A Tale of Two Cubas: The Controversial Diplomatic Debate

MIAMI—The debate of how the United States should move forward in its relationship with Cuba remains a hot topic — especially in Miami, Fla.

Miami, with its large Cuban population, represents two strong arguments from both sides of the debate—presenting a tale of two Cubas.

In December 2014, President Obama announced measures his administration would take to normalize relations with Cuba. The move came after 18 months of undercover talks between the two countries.

Just a few months ago, Cuba released 53 prisoners in conjunction with the new policy. These advancements mark the most dramatic change in diplomacy since 1961 when an embargo was imposed against Cuba.

First generation Cuban immigrant Carlos Reyes, who opposes Obama’s outreach to Cuba, does not believe the two countries can have a sustainable relationship.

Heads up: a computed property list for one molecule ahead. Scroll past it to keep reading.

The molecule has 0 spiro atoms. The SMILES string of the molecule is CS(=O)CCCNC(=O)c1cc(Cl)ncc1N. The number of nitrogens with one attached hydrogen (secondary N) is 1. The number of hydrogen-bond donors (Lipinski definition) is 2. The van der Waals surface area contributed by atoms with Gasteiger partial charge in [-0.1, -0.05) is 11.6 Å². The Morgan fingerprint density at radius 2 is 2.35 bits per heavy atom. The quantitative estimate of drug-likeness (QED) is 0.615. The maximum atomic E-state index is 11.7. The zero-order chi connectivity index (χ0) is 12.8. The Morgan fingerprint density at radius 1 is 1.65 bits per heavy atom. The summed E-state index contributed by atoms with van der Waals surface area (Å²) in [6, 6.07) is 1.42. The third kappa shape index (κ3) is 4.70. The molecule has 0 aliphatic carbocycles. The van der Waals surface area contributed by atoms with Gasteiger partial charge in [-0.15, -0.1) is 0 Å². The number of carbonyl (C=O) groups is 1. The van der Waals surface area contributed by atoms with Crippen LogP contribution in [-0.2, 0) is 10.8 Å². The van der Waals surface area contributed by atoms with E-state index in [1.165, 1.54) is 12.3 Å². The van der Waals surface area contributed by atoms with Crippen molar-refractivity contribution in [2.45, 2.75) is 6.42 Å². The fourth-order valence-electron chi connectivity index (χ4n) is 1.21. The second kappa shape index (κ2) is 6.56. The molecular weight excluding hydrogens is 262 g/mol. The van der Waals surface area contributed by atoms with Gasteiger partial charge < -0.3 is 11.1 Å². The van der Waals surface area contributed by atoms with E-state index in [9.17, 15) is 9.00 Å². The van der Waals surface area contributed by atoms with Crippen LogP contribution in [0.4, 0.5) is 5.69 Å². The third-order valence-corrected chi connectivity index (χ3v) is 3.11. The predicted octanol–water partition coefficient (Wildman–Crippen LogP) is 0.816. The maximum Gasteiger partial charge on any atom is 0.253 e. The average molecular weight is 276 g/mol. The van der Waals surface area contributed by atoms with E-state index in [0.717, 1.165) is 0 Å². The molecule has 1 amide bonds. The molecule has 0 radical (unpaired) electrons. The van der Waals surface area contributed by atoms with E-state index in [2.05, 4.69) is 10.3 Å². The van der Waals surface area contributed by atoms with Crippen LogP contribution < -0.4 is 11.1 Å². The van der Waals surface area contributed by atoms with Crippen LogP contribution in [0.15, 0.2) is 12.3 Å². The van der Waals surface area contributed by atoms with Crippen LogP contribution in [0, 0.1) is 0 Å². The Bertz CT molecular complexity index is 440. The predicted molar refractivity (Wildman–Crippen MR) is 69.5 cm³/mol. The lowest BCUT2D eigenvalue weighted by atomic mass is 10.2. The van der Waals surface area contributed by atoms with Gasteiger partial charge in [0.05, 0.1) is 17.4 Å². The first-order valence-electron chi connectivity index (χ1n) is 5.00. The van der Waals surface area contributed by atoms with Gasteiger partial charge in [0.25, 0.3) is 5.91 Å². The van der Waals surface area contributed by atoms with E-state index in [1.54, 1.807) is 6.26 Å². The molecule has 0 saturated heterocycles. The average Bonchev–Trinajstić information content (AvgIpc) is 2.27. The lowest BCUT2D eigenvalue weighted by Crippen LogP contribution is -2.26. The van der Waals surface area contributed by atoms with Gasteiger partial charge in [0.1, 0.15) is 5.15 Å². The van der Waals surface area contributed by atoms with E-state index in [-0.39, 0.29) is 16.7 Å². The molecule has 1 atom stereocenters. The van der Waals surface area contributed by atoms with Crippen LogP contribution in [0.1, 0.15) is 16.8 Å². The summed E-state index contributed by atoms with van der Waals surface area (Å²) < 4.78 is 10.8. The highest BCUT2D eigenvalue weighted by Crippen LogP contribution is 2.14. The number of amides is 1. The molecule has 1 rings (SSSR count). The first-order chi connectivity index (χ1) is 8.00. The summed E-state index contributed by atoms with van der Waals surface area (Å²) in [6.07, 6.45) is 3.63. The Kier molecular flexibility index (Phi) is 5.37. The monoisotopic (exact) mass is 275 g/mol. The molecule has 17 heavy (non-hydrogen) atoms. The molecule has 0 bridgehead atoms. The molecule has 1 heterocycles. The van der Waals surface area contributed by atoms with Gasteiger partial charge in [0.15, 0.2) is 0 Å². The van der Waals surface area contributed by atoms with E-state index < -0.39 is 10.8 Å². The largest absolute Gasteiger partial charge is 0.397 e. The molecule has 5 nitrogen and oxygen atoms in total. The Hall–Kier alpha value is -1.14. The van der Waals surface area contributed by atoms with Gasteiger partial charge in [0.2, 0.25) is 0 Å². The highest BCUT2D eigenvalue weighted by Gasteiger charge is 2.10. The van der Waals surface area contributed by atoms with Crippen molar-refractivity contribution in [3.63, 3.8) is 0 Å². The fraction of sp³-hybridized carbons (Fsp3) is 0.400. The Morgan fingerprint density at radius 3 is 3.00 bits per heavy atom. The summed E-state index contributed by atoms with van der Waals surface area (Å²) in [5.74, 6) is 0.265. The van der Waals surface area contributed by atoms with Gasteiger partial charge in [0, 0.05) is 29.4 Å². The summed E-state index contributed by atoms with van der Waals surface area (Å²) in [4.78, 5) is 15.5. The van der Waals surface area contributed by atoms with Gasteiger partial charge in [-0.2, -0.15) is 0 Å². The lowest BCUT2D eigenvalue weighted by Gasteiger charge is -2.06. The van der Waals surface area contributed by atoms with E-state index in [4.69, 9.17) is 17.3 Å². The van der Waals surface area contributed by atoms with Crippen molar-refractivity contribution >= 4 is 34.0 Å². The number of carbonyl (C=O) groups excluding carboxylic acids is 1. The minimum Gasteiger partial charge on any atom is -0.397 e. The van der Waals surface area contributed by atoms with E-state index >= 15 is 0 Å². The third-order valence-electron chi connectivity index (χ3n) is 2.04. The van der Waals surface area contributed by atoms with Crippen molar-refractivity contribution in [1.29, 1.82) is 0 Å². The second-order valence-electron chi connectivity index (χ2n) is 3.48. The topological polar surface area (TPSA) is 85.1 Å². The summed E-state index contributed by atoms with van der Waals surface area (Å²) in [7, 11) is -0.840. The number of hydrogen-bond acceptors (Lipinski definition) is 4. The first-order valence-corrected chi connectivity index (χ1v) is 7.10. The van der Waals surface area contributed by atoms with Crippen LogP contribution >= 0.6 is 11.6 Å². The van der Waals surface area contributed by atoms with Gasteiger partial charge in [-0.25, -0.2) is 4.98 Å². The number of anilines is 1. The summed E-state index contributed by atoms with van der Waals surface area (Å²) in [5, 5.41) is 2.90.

He says the U.S. will simply concede to the wants of the Castro regime without pushing for human rights and better living conditions for Cubans.

“What they [the Cuban government] is looking for is for themselves, not for the Cuban people,” Reyes said in an interview with The Daily Signal.

Reyes came to America in 1957 after working on his family’s farm. He wanted a better life for himself, and from afar over the past five decades, he has wished for his native country to be freed from the grips of Communism.

“Right now, a relationship between the U.S. and Cuba, I don’t see any way it can be done,” Reyes added.

Ricardo Herrero serves as Director of Cuba Now, an organization that promotes policies in the U.S. to end the embargo and renew talks with the communist country.

A Tale of Two Cubas: The Controversial Diplomatic Debate.